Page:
Oil Spill Update: Burns Today, Landfall Late Friday

NASA satellite imagery shows an oil sheen leaking from the site of the Deepwater Horizon incident in the Gulf of Mexico, April 26, 2010. The sheen is approximately 600 miles in circumference and recovery and clean-up efforts have resulted in the collection of 1,152 barrels/ 48,384 gallons of oily-water mixture. Photo courtesy NASA Earth

NASA satellite imagery shows an oil sheen leaking from the site of the Deepwater Horizon incident in the Gulf of Mexico, April 26, 2010. Photo courtesy NASA Earth

By Ian Graham

UPDATE — April 29: This morning, BP Chief Operating Officer Doug Suttles said on the Today show that as much as 5,000 barrels of oil are leaking into the Gulf of Mexico each day (not the previously estimated 1,000 barrels daily). A new leak was found in underwater pipelines during a test burn on the spill.

As oil continues to spread from the site of last week’s Deepwater Horizon explosion in the Gulf of Mexico, the government and the commercial parties involved are continuing their efforts to contain and disperse the spill.

On Wednesday, the unified response group put into effect a plan to burn oil out of the water, though they were delayed initially by weather conditions at sea.

According to a press release, the burn process is as follows:

“Workboats will consolidate oil into a fire resistant boom approximately 500 feet long. This oil will then be towed to a more remote area, where it will be ignited and burned in a controlled manner. The plan calls for small, controlled burns of several thousand gallons of oil lasting approximately one hour each.”

BP Chief Operating Officer Doug Suttles said his company’s plan to create a diversionary system at the leak’s source is still underway.  A containment chamber has been fabricated, but it could be two to four weeks before the necessary equipment to pump oil from the containment chamber is designed and built.

Suttles reported about 4,000 barrels of oily water were gathered Tuesday — about half of the total volume of oily water cleared from the spill.

The oil slick is still about 20 miles away from the Louisiana coast, and landfall is expected as early as Friday night in Louisiana.  Alabama and Mississippi could have oil reaching their shores before the weekend ends. The response group,  led by Rear Adm. Mary Landry, commander of the U.S. Coast Guard’s Eighth District, is coordinating with each state to make sure they can prevent a potentially disastrous landfall.

“It’s premature to say this spill is catastrophic,” Landry said. “But I will say it’s very serious.”

Click here for a diagram of where the oil has spread as of Wednesday.

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  • Cynthia

    The recent Deepwater Horizon oil rig explosion in the Gulf of Mexico is spilling massive amounts of crude oil into the sea and is threatening the environment and those people who depend on the wetlands for their livelihood, such as fishermen and lobstermen. There is also the issue of a possible loss of revenue for the hospitality industry and other industries in which people are affected and wages could be lost, all of which lead to potential damage claims. Sadly, other oil rig workers are leaving the site and losing wages, but they have valid fears that the spill will catch fire. The tragedy is also raising very serious environmental concerns, and could threaten the fragile ecosystem of the Louisiana and Mississippi coasts, which serve as nurseries for fish and shrimp and habitat for birds. The disaster is in violation of a number of environmental acts, including the Clean Water Act and the Oil Pollution Act and is among the worst offshore drilling disasters in recent U.S. history, and could be the deadliest. More information on this tragedy and its devastating effects on our environment can be found at http://www.oil-rig-explosions.com/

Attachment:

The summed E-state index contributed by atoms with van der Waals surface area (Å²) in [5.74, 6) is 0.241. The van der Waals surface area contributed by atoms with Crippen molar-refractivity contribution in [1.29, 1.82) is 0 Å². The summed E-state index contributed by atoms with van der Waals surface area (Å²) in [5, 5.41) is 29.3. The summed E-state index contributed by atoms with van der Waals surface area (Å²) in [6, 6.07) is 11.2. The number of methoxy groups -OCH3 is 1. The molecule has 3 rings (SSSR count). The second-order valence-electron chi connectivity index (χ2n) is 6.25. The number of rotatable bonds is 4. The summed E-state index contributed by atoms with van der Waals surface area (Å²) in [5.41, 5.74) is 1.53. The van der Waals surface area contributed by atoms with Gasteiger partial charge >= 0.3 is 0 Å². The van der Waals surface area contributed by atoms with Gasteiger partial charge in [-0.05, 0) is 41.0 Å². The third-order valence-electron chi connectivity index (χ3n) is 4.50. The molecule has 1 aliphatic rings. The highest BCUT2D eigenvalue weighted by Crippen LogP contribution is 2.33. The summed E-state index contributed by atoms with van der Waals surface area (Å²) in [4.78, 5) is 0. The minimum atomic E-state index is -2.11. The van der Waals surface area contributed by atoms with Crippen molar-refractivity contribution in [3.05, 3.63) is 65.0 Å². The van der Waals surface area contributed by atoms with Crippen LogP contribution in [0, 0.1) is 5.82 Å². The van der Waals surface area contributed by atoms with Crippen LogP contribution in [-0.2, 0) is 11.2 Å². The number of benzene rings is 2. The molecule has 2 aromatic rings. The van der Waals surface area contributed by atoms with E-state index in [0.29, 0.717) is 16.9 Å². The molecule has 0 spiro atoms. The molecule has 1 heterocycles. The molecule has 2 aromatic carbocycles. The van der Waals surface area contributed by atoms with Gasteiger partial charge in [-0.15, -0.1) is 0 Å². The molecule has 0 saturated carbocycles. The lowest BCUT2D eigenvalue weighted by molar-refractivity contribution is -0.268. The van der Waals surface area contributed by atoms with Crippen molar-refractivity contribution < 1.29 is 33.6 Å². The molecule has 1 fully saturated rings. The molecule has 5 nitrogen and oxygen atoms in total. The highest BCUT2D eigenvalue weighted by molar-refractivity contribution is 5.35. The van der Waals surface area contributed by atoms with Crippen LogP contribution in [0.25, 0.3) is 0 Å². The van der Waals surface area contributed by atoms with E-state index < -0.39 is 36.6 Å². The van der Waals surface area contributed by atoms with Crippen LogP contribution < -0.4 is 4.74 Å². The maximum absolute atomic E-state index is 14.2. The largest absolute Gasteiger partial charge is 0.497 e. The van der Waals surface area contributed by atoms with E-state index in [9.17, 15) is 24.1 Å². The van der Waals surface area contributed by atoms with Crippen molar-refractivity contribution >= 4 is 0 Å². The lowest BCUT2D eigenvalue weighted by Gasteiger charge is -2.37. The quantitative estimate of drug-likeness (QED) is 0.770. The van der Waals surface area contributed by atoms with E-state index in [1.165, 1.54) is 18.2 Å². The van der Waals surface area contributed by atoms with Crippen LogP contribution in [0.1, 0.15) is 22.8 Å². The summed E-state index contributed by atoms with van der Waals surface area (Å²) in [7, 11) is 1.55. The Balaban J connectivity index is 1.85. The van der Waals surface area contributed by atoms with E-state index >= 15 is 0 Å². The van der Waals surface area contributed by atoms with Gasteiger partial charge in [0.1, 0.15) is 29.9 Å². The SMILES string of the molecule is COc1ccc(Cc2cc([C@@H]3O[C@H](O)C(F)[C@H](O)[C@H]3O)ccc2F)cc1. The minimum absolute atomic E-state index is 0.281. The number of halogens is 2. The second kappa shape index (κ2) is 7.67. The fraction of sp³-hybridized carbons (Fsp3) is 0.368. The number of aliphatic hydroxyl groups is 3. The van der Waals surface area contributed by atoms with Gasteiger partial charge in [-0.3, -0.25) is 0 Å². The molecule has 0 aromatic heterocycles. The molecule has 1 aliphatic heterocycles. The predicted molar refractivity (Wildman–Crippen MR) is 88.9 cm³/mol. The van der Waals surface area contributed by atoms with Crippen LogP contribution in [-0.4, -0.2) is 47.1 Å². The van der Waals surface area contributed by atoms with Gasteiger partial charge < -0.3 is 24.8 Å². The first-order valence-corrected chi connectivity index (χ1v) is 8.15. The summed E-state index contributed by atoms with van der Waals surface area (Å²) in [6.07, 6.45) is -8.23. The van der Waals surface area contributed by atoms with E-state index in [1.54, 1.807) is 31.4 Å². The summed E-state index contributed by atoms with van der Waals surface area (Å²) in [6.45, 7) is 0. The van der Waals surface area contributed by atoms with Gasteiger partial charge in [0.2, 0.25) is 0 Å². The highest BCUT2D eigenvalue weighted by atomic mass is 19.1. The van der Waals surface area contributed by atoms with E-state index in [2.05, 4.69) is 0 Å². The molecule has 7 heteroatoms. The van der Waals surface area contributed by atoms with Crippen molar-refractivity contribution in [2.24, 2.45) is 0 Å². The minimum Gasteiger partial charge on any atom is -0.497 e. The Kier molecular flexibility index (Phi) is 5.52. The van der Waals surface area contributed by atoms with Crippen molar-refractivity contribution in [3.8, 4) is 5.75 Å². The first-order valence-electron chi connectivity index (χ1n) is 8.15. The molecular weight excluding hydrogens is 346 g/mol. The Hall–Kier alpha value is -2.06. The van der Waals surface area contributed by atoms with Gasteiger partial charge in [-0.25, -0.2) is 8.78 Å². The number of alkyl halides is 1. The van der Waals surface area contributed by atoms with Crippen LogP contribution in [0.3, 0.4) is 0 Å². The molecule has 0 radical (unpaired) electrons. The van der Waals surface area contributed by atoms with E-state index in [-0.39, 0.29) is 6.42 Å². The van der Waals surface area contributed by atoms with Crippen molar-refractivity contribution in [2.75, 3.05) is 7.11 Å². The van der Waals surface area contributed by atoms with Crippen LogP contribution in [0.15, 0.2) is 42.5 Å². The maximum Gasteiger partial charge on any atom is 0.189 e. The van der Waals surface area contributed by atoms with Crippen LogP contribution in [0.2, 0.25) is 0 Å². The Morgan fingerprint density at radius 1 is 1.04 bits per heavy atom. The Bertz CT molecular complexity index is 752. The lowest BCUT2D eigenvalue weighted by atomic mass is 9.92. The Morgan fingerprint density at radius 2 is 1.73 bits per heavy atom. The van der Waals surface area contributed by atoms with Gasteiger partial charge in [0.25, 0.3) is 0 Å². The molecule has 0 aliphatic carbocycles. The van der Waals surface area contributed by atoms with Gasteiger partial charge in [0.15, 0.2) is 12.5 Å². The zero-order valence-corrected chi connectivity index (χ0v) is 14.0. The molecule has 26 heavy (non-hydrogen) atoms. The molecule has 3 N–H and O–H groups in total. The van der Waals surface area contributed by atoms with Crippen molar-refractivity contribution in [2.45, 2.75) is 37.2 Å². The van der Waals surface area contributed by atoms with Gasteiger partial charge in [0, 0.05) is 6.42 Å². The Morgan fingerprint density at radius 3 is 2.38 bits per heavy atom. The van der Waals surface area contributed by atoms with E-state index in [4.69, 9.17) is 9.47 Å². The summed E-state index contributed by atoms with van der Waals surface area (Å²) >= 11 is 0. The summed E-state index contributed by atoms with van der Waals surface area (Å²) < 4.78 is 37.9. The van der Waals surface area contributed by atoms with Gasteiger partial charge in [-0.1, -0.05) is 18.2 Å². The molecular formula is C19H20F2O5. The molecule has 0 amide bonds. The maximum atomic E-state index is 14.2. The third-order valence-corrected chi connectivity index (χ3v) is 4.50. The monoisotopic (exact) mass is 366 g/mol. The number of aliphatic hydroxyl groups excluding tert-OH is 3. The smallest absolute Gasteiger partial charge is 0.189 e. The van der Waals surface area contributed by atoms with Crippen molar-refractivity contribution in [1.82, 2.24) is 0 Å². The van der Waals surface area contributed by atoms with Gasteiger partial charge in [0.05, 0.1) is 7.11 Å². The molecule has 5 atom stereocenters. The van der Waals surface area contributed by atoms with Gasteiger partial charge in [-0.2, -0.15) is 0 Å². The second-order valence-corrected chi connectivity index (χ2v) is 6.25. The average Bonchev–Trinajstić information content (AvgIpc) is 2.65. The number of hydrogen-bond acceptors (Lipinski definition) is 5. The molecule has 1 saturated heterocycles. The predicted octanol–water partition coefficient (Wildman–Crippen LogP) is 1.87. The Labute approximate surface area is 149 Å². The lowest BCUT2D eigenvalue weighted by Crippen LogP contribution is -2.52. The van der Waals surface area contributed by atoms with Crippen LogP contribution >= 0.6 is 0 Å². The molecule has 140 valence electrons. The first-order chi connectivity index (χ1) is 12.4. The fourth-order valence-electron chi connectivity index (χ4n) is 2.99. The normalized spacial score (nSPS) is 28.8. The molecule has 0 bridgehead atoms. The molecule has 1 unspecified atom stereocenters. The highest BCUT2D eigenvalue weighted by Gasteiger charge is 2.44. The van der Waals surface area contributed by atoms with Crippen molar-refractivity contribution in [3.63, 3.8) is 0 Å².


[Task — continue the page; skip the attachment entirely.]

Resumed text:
• Seamus

    I’m not an oil spill expert, but looking at some of the pictures of the operations going on right now, it seems like the booms aren’t being used to their full capacity … or even close to it for that matter. I saw one boom closed off that looked to only have about 10% of its surface area with oil in it. Can someone shed some light on how this works?

  • Seamus

    Why does it seem like the booms are being under-utilized? There is a picture of one of them closed off and it seems like only about 10% of its surface area has oil on it. Can someone who knows how it works shed some light on whats going on?

  • Noview

    “A containment chamber has been fabricated, but it could be two to four weeks before the necessary equipment to pump oil from the containment chamber is designed and built”

    Proactive is good, but a reactive plan should always be up to date. With all the money they make off us, they should not skimp on their reactive plan! The lawmakers need to give take a break from deciding what to tax us with next; they should be passing laws to make these companies ready for accidents like this. I guess when you are making money like they do, heck with everything else! Environment included!

  • Todd Franklin

    If you have a pipe leeking oil why can’t you just use the subs to insert a inflatable device into the pipe and fill it with a quick harding substance.

  • Woodworking project plans

    The disaster is in violation of a number of environmental acts, including the Clean Water Act and the Oil Pollution Act and is among the worst offshore drilling disasters in recent U.S. history.